The year 1948 was an important one in the history of the Jewish people: the birth year of the State of Israel.
In Colorado Springs, that same year saw the creation of several organizations with the purpose the raising of funds to benefit Jews in Israel and elsewhere around the world. The Council of Jewish Women, Hadassah, Israel Bonds and United Jewish Appeal (UJA) all began their history of fundraising in Colorado Springs around the same time.
David Supperstein was in high school during this period. He recalls meetings at the Sons of Israel synagogue on South Cascade Avenue. There was good attendance for these gatherings in 1948; he reports a “full house” for every occasion.
Israel was in its infancy and American Jewry, including Colorado Springs Jewry, responded with financial and emotional support.
The board members of the UJA, as it was known at that time, planned events with various themes and programs. Supperstein gave some examples: lectures, dinners, brunches, entertainment, speakers who were serious and those who spoke in a more humorous vein. “Anything that drew a crowd” was attempted.
After the event, the board members would go door to door.
Supperstein recalls that during one conversation, one of the fundraisers discussing the stock market with a donor. The fundraiser said, “you’ve done really well this year. I suggest you give more money to UJA.’”
UJA was not part of another organization, as Young Judaea is part of Hadassah. UJA was independent and competed for the Jewish dollars in Colorado Springs with the Council of Jewish Women, Israel Bond drives, Hadassah and JNF. Many Jews in town supported all of them, but when the idea for UJA was in its infancy, the synagogue in Colorado Springs split.
The Reform faction of Sons of Israel, being firmly anti-Zionist, wanted no part of an organization that supported Israel.
According to Supperstein, this was one of the major factors that resulted in the split of the congregation and the creation of the Reform Beth El. In its requests for fundraising, Israel was not mentioned at Beth El.
Early leaders of UJA in Colorado Springs included Hy Silver, Chester and Miriam Supperstein, Mike Meyers, Walter Saunders, Norton Bain, Frank Aries and Philip and Dorothy Taxman. David Supperstein reports that the Colorado Springs Jewish community gave a proportionately substantial amount each year.
Supperstein remembers a conference he attended with his father in Miami when he was in high school. On the bus en route to the hotel, the attendees, made up of scrap dealers, raised one million dollars, with the final donation of $100,000 contributed by one man who wanted to be able to say that they had raised one million.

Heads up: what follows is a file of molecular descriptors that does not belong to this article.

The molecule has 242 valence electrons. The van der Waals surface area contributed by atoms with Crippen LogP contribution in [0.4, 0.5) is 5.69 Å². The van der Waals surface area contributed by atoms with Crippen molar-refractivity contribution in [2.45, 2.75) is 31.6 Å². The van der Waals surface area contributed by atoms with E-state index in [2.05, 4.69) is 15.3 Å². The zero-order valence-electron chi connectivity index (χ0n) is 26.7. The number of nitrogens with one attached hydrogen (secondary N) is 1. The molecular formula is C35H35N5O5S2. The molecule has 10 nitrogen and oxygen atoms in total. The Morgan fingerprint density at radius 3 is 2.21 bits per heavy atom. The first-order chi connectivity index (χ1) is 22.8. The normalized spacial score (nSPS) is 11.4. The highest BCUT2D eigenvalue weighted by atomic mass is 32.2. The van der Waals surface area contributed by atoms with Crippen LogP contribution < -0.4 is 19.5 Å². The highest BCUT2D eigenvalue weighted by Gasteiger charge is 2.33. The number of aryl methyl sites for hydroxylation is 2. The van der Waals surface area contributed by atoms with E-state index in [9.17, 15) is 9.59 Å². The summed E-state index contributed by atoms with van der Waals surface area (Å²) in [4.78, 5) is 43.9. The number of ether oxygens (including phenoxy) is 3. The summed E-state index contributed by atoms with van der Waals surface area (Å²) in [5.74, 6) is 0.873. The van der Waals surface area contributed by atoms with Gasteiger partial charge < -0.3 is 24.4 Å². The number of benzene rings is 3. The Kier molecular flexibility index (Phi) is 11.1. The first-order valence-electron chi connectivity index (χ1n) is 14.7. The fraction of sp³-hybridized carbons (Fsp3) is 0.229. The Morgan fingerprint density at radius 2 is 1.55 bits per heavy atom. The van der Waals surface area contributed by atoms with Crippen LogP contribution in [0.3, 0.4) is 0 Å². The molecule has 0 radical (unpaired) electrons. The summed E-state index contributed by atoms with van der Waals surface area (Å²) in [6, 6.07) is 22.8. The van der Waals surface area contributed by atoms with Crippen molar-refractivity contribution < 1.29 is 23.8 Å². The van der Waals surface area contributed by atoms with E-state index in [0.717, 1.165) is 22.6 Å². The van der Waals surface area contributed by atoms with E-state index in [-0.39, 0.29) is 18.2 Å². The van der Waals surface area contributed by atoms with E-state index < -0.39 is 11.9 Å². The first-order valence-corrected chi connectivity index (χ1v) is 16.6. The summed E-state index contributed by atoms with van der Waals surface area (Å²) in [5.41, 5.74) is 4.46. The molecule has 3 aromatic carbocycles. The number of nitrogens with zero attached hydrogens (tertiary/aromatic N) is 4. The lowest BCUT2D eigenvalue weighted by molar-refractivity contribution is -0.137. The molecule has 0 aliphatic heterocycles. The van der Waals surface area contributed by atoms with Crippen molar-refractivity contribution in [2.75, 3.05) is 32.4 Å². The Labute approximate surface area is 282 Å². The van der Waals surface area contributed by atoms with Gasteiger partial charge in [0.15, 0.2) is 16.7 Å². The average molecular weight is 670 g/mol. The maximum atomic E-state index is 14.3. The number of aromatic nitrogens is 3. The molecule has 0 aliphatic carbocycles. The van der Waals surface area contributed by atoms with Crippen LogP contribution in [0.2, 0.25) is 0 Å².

At the Miami conference, Supperstein met senators, congressmen, and other government officials. The mayor of Jerusalem was also in attendance.
United Jewish Communities, as the UJA is known today in Colorado Springs, uses the monies collected to aid Jews not only in Israel but around the world. The funds are disseminated through the Joint Distribution Committee and the Jewish Agency for Israel to benefit youth and educational programs, absorption centers, and youth-at-risk in Israel.
Around the world, the money is used to provide meals to elderly and shut-in Jews, to rescue Jews in danger, to help Jews with home health care, to fund summer camps for Jewish youth and to rebuild homes after natural disasters.
The committee currently in charge of the UJC campaign in Colorado Springs consists of Don Kraft, chair; Gary Altman, treasurer; Trudy Taxman; Perry Bach; Allan Davidson; Larry Stahler; Phyllis Stahler, and Jill Altman.
Members recall the changes in name the UJA name that threatened to undermine the campaign.
The decision to dispense with “United Jewish Appeal” affected local donors who did not realize that the aim of the susequent “United Jewish Communities” and then “Jewish Federations of North America” was the same: i.e., support for Jews in Israel and around the world.
A federation, by definition, collects monies for use locally as well as for Israel. In Colorado Springs, the money was earmarked for Israel and the Diaspora, excluding local use.
The Colorado Springs committee decided to return to the moniker “United Jewish Communities” in the hope that donors would be more likely to support needy Jews elsewhere who lacked essentials.
The community of Colorado Springs is not new to the idea of giving tzedakah to Jews in need. The people of the small town have contributed for more than 70 years. Since the year 1987, the earliest year recorded by the national organization, Colorado Springs has raised more than $1.25 million dollars for UJC.
For the past 19 years, the UJC campaign in Colorado Springs has consisted of a brunch and speaker on topics of concern to Israel and American Jewry.
This year’s brunch will be Oct. 27, 11:30 a.m., at the Antlers Hotel in downtown Colorado Springs.
The speaker will be Yoram Ettinger, executive director of “Second Thought: a US-Israel Initiative.”
Information: Gary Altman, email@example.com.
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